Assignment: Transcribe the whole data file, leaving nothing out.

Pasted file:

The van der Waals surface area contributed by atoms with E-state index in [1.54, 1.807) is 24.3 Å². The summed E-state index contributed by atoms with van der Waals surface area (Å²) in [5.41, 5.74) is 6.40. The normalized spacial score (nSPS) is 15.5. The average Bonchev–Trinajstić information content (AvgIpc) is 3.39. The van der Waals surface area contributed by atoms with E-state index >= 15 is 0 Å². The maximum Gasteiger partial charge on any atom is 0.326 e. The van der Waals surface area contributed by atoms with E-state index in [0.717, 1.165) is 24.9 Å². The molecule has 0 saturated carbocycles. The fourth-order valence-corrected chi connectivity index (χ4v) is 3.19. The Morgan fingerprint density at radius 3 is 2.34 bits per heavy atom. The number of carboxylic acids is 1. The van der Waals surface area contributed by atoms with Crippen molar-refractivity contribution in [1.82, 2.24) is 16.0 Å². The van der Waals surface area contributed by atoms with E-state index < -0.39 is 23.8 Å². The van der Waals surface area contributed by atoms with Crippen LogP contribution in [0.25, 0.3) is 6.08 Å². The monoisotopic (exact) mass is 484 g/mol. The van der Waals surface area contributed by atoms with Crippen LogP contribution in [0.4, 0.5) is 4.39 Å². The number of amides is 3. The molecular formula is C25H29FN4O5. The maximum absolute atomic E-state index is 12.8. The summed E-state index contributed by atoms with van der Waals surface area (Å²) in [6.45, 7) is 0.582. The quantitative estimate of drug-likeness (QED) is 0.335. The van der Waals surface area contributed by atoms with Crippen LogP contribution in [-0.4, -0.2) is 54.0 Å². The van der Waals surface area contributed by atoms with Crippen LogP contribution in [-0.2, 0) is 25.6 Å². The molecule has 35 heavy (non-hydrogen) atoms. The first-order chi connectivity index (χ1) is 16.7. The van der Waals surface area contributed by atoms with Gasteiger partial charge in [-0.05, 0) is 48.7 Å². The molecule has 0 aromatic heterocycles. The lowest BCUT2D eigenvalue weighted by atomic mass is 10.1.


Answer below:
The van der Waals surface area contributed by atoms with E-state index in [1.54, 1.807) is 24.3 Å². The summed E-state index contributed by atoms with van der Waals surface area (Å²) in [5.41, 5.74) is 6.40. The normalized spacial score (nSPS) is 15.5. The average Bonchev–Trinajstić information content (AvgIpc) is 3.39. The van der Waals surface area contributed by atoms with E-state index >= 15 is 0 Å². The maximum Gasteiger partial charge on any atom is 0.326 e. The van der Waals surface area contributed by atoms with E-state index in [0.717, 1.165) is 24.9 Å². The molecule has 0 saturated carbocycles. The fourth-order valence-corrected chi connectivity index (χ4v) is 3.19. The Morgan fingerprint density at radius 3 is 2.34 bits per heavy atom. The number of carboxylic acids is 1. The van der Waals surface area contributed by atoms with Crippen molar-refractivity contribution in [1.82, 2.24) is 16.0 Å². The van der Waals surface area contributed by atoms with E-state index < -0.39 is 23.8 Å². The van der Waals surface area contributed by atoms with Crippen LogP contribution in [0.25, 0.3) is 6.08 Å². The monoisotopic (exact) mass is 484 g/mol. The van der Waals surface area contributed by atoms with Crippen LogP contribution in [0.4, 0.5) is 4.39 Å². The number of amides is 3. The molecular formula is C25H29FN4O5. The maximum absolute atomic E-state index is 12.8. The summed E-state index contributed by atoms with van der Waals surface area (Å²) in [6.45, 7) is 0.582. The quantitative estimate of drug-likeness (QED) is 0.335. The van der Waals surface area contributed by atoms with Crippen LogP contribution in [-0.4, -0.2) is 54.0 Å². The van der Waals surface area contributed by atoms with Crippen LogP contribution in [-0.2, 0) is 25.6 Å². The molecule has 35 heavy (non-hydrogen) atoms. The first-order chi connectivity index (χ1) is 16.7. The van der Waals surface area contributed by atoms with Gasteiger partial charge in [-0.05, 0) is 48.7 Å². The molecule has 0 aromatic heterocycles. The lowest BCUT2D eigenvalue weighted by atomic mass is 10.1.